WWF calls on developed countries to urgently provide funding to developing countries on the frontline of the biodiversity crisis

Posted on 21 August 2023

Governments made a promise. In December 2022, as part of a historic new global agreement to halt and reverse nature loss, known as the Kunming-Montreal Global Biodiversity Framework (KM-GBF), developed countries agreed to increase biodiversity-related international finance to developing countries.

The specific figures laid out in the agreement state this should increase to at least $20 billion per year by 2025 and $30 billion per year by 2030.

This is a fraction compared to the funds that governments currently put towards environmentally harmful subsidies. $1.8 trillion a year is encouraging unsustainable production and consumption, exhausting natural resources, degrading global ecosystems, and damaging planetary health.

Agreement to establish a new fund to ensure the timely flow of finance to developing countries was one of the pivotal breakthroughs that enabled developed and developing countries to forge consensus at the COP15 UN Biodiversity Conference in December last year. To support the delivery of the KM-GBF and these new financial commitments for nature, the Global Environment Facility was requested to establish a Special Trust Fund as soon as possible.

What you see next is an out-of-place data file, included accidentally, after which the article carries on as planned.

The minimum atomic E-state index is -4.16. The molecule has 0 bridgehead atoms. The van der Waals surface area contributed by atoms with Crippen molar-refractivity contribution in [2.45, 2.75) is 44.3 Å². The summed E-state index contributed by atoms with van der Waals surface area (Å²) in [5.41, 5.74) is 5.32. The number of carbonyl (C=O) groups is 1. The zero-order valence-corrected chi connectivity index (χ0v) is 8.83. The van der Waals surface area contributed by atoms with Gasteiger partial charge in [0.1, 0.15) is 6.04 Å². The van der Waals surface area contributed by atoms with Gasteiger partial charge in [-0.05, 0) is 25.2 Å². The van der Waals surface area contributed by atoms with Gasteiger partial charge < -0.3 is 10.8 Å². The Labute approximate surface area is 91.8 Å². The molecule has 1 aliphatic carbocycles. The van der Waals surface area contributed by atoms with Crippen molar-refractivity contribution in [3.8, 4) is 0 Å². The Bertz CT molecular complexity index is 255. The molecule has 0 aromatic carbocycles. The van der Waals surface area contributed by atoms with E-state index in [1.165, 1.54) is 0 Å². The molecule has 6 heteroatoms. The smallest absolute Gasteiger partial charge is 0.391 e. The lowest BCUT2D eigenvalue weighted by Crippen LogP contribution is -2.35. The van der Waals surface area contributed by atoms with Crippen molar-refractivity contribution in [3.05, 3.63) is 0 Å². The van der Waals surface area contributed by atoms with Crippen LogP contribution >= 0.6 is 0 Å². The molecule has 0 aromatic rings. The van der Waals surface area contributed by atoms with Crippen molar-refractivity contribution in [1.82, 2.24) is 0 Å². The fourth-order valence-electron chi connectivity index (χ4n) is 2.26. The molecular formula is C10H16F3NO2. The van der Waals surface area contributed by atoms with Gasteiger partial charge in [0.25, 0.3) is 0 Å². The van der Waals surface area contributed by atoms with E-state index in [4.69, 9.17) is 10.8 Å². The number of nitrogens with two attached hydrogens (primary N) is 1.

Global biodiversity is not spread equally. Neither is prosperity. To support countries with less economic wealth (yet often high and varied biodiversity), avoid critical tipping points and help regulate our climate for future prosperity, the world must work together.

That’s why WWF has signed a joint open letter along with BirdLife International, Campaign for Nature, Conservation International and The Nature Conservancy to call on all donor governments to announce contributions to the new fund, known as the GBF Fund, at an environmental conference in Vancouver this week, where the new fund is set to be launched.

Conserving and restoring biodiversity will benefit us all, and so the right support in the right places is essential to securing global goals and a nature-positive world for everyone by 2030.

There are several other avenues outlined in the GBF to increase finance for nature including tackling subsidies that are harmful to nature. This is a crucial element to ensure plans to halt and reverse nature loss succeed. 

Without sufficient finance this historic global plan for nature risks falling flat which is why it is vitally important all countries fulfil their commitments.

Finance for nature - or green finance - can provide multiple benefits for people: ensuring clean water and fresh air, creating healthy environments for people to live, and securing our businesses for future prosperity. Every $1 invested in nature restoration brings at least $9 in return. Creating green jobs brings more employment for people. More nature - a nature-positive world - will mean we have not just a stable planet for future generations but a liveable and enjoyable planet for all.